Learn about all myeloma happenings on the new Myeloma Crowd site: the first comprehensive site for myeloma patients and caregivers. Dr. Antonio Palumbo, MD University of Torino, Italy Interview Date: August 25, 2014
Dr. Antonio Palumbo, MD of the University of Torino, Italy discusses his ASCO 2014 findings showing that continuous maintenance therapy can give on average an additional year of benefit for most myeloma patients. He notes that if patients have minimal residual disease, that continuing maintenance can help keep the myeloma down, improving their remission status over time. He cautions that even though patients may achieve a stringent complete response, it doesn't mean they are disease-free because there is always residual tumor. He wondered if giving continuous maintenance after the first remission would negate any benefit by making the myeloma come back in the second remission more aggressively, but found this wasn't the case; it still provided a year of benefit. He shares that only about 20% of patients will become refractory to the treatment with extended use. Dr. Palumbo describes when to stop continuous maintenance - when toxicities are above a grade 1 or whenever the patient feels that they are too much for an acceptable quality of life. Dr. Palumbo shares that Revlimid and bortezomib have been used as maintenance and both have shown the year benefit, although there have been no head-to-head comparisons between the two. He notes that out of all the indicators that may influence outcomes like disease biology and the patient response, the best indicator for outcomes is the duration of response. If patients have a longer response, they will have better overall outcomes regardless of remission status. He describes that with the wide variety of newer myeloma treatments, patients are now having not one or two remissions, but four, five or six remissions and while this is great news for patients, it makes understanding the impact of continuous maintenance more complicated to calculate. The live mPatient Myeloma Radio podcast with Dr. Antonio Palumbo, MD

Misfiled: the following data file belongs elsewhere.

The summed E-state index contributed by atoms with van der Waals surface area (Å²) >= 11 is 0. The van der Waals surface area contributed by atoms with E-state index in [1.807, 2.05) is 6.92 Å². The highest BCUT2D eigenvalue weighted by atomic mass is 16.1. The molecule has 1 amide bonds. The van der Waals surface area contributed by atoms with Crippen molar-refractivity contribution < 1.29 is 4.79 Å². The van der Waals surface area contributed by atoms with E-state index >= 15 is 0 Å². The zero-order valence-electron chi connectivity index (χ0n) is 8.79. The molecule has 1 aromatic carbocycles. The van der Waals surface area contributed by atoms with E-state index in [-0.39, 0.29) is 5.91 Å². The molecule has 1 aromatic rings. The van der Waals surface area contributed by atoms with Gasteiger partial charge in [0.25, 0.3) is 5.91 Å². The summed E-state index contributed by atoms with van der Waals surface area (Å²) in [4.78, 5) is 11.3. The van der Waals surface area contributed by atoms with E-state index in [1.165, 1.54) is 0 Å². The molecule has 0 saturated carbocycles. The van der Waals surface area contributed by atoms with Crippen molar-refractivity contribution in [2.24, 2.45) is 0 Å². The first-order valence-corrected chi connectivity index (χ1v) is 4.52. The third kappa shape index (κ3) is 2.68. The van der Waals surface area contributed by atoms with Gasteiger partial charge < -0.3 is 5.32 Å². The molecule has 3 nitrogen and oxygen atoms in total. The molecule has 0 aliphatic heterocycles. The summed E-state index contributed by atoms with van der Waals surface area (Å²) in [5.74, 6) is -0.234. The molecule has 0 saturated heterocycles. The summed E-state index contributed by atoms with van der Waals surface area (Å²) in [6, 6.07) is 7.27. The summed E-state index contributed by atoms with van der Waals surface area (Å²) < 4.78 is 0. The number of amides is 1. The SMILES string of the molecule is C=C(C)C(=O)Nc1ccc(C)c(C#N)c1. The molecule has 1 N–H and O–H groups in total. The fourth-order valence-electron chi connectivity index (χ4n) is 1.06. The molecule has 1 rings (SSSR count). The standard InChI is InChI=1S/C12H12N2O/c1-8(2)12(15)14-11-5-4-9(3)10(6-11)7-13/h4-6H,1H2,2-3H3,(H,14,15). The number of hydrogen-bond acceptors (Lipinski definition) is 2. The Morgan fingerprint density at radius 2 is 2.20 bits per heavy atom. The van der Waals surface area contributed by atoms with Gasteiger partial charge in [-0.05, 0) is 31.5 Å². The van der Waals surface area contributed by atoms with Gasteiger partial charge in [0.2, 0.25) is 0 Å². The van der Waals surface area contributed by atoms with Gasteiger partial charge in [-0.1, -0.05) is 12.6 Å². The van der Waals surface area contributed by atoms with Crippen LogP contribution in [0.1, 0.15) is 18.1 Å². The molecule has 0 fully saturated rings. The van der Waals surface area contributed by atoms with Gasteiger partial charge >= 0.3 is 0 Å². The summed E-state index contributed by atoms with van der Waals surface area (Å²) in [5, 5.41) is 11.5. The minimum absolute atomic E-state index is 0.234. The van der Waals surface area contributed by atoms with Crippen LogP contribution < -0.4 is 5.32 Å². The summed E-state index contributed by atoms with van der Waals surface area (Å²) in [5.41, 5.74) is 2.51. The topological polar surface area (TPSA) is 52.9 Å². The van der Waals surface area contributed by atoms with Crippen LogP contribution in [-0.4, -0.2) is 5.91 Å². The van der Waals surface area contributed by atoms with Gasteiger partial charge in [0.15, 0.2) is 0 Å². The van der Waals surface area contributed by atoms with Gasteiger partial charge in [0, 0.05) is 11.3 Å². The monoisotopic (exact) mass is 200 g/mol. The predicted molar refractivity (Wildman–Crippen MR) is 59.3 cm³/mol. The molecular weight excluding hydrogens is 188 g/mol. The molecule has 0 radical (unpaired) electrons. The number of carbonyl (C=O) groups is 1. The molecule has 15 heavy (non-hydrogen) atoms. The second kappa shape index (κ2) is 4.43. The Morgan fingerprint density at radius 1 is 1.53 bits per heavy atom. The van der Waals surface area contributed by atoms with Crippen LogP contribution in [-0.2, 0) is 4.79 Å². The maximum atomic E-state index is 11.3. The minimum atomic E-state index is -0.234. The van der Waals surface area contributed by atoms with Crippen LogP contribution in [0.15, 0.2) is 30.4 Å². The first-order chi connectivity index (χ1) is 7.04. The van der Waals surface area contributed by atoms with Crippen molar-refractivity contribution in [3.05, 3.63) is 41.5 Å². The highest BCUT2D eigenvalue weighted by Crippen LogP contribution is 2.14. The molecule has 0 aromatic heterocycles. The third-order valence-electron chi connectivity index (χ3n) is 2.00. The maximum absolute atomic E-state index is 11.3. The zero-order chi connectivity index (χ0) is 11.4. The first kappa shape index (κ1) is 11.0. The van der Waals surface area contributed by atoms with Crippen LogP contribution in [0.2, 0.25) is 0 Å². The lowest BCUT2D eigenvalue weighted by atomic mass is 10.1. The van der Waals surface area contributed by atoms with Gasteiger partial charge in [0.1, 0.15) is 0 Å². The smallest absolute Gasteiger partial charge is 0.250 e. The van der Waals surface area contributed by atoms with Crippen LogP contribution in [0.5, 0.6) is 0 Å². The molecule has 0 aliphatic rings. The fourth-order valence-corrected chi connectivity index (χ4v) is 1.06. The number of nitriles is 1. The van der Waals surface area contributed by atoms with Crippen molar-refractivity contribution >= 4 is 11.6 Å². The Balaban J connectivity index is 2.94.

Myeloma survivor, patient advocate, wife, mom of 6. Believer that patients can help accelerate a cure by weighing in and participating in clinical research. Founder of the HealthTree Foundation.
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